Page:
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Top writers keynote Pittsburgh Racial Justice Summit

This week brings the 24th Pittsburgh Racial Justice Summit – and the first since Pittsburgh swore in its first Black mayor.

The latter historic milestone suggests a shift in Pittsburgh’s racial dynamics. Mayor Ed Gainey, after all, defeated incumbent Bill Peduto with a platform largely built around addressing entrenched inequality in the city, particularly as it affects people of color.

The summit was first created by the group Black & White Reunion in response to the 1995 police killing of Black businessman Jonny Gammage during a traffic stop on Route 51. And just as Gainey frequently references the 2019 report “Pittsburgh’s Inequality Across Gender and Race,” so does that document remain a touchstone for summit organizers.

“People want to know, well, what can we do to bring about equity in all these different domains that we’ve now seen outlined in that particular report,” said Kevin Jarbo, who led programming efforts for the 2022 summit.

The report, by the city’s Gender Equity Commission, highlighted in particular how poorly Black women fare in Pittsburgh. And in fact, this year’s summit is themed “Equity in Action: Navigating Intersections of Racial Justice.” The focus is on intersectionality — the idea that an individual can experience multiple forms of discrimination based on intersecting identities such as race, class, and gender.

As in 2021, this year’s summit will be virtual. The event includes some 30 workshops, panel discussions, and wellness sessions led by scholars, activists, and other experts on a range of topics, from police accountability and economic development to mental health, food and the arts. One session addresses the experiences of Black trans people in Pittsburgh, while another aims to dispel misinformation about critical race theory, an academic teaching tool that conservatives have sought to demonize.

The opening-night event is a “fireside chat” with three award-winning, nationally known Black writers from Pittsburgh, memoirists Brian Broome, and Damon Young, and fiction writer Deesha Philyaw.

Philyaw said the event will be a freewheeling conversation.

“What I always hope that I can contribute is to make sure that to present a narrative about life here for Black folks that doesn’t continue to erase us and continue to, you know, play nice,” she said. “I think it could be very easy for the summit to be kind of a feel-good thing, but I never want to be part of anything that’s feel good. I want people to be uncomfortable enough to make change and uncomfortable enough to challenge themselves, and the people here who hold the power to effect change.”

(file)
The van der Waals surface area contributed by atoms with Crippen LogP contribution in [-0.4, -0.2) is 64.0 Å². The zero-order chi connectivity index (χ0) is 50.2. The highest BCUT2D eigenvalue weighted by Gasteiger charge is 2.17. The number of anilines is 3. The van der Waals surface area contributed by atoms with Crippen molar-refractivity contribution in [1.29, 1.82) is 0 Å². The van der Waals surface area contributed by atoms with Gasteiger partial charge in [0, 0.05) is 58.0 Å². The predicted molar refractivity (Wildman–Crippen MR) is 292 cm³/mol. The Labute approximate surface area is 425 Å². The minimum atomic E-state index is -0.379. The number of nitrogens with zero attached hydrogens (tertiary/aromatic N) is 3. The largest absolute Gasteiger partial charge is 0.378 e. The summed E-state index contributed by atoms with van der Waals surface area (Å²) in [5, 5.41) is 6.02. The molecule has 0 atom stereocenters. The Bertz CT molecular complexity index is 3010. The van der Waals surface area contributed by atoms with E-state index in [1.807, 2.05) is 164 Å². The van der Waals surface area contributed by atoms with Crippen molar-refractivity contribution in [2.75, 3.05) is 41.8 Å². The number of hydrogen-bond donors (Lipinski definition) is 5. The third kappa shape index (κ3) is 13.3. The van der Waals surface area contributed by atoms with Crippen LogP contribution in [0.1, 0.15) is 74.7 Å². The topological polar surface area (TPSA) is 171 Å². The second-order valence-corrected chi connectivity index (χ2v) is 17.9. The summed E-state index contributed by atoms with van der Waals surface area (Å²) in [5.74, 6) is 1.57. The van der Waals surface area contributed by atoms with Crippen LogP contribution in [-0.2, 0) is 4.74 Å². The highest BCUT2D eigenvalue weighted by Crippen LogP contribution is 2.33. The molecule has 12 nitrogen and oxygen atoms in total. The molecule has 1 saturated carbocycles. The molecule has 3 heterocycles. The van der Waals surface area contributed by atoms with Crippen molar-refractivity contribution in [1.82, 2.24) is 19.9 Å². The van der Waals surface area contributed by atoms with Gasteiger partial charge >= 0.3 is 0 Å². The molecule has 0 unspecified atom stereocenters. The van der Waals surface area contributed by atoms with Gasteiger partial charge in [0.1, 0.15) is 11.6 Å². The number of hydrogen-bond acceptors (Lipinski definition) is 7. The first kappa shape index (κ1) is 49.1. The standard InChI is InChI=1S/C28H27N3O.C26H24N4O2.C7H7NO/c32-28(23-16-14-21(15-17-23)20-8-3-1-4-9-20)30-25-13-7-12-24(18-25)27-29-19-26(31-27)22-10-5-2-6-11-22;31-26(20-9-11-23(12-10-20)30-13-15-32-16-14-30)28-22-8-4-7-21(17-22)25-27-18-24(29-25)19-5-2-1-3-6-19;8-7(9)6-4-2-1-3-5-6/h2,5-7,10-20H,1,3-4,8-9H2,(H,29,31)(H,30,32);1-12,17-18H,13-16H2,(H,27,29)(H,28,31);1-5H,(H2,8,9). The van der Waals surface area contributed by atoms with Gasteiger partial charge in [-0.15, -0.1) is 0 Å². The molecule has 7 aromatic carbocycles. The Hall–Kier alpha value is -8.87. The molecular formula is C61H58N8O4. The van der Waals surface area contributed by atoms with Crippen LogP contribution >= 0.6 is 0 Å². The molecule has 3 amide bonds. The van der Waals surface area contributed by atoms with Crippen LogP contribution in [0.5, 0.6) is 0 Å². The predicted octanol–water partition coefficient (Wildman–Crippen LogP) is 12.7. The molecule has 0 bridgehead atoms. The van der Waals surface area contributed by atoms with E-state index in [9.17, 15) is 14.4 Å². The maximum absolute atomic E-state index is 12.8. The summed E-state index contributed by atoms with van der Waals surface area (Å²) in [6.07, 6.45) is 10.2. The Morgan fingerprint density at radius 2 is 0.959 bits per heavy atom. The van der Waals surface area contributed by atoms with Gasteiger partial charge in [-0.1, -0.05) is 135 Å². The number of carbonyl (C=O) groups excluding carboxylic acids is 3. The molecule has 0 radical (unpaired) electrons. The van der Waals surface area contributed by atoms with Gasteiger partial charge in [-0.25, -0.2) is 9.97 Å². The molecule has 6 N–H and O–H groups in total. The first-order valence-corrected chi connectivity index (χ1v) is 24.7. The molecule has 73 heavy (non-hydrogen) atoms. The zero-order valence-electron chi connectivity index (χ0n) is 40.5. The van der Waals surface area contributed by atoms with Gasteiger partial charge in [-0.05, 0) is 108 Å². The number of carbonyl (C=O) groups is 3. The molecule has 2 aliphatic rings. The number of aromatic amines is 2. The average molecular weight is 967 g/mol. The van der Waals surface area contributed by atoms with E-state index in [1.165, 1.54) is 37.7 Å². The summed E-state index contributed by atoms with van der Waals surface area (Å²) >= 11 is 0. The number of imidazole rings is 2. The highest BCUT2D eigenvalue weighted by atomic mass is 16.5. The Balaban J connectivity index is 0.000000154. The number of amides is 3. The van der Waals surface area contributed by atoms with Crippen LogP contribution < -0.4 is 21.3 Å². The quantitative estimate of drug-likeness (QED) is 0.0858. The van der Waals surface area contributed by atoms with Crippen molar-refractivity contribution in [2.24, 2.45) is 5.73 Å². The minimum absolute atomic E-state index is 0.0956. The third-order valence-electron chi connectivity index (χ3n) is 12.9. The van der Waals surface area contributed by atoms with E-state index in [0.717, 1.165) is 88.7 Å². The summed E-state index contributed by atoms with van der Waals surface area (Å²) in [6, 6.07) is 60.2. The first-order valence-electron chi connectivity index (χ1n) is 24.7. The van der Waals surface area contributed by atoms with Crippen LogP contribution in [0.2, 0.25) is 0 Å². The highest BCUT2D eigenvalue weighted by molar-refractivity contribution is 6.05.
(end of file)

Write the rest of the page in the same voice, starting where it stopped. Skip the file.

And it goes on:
Philyaw’s debut story collection, 2020’s “The Secret Lives of Church Ladies,” earned awards including the PEN/Faulkner Award for Fiction; Philyaw is currently helping develop the collection into an HBO series. Broome’s 2021 memoir, “Punch Me Up To The Gods” won the Kirkus Prize for Nonfiction. Young’s 2019 memoir-in-essays “What Doesn’t Kill You Makes You Blacker” won awards including the 2020 Thurber Prize for American Humor. Young also co-founded the influential online publication Very Smart Brothas.

The opening event also includes a prerecorded performance of “Lift Every Voice and Sing” by the Pittsburgh Heritage Gospel Chorale, directed by Herbert V.R.P. Jones.

For the second year in a row, the summit will be all virtual because of the pandemic. While that setup hinders the sort of casual networking that the event has long facilitated, organizers say there’s an upside in accessibility: Last year’s virtual summit drew about 1,000 guests, up from the 400 to 700 who Jarbo said typically attended the in-person event, held at Pittsburgh Theological Seminary, in East Liberty.

“We have community here, you know?” said Daeja Baker, the summit’s lead organizer. “And if you’ve never come to the summit, or if you’re not from Pittsburgh, or you’re not super involved in racial justice, this is your chance to learn. And if you are someone who’s been super involved but has never been to the summit, this is the place to come and be in community.”

The summit is Fri., Jan. 21, and Sat., Jan. 22. The Jan. 21 fireside chat will stream live on YouTube and Facebook, and also be accessible through the event’s website. All Saturday programming, including the workshops, requires registration. The registration fee is $35, but lower-cost and free options are available.

More information is here.

Bill is a long-time Pittsburgh-based journalist specializing in the arts and the environment. Previous to working at WESA, he spent 21 years at the weekly Pittsburgh City Paper, the last 14 as Arts & Entertainment editor. He is a graduate of Northwestern University's Medill School of Journalism and in 30-plus years as a journalist has freelanced for publications including In Pittsburgh, The Nation, E: The Environmental Magazine, American Theatre, and the Pittsburgh Post-Gazette. Bill has earned numerous Golden Quill awards from the Press Club of Western Pennsylvania. He lives in the neighborhood of Manchester, and he once milked a goat. Email: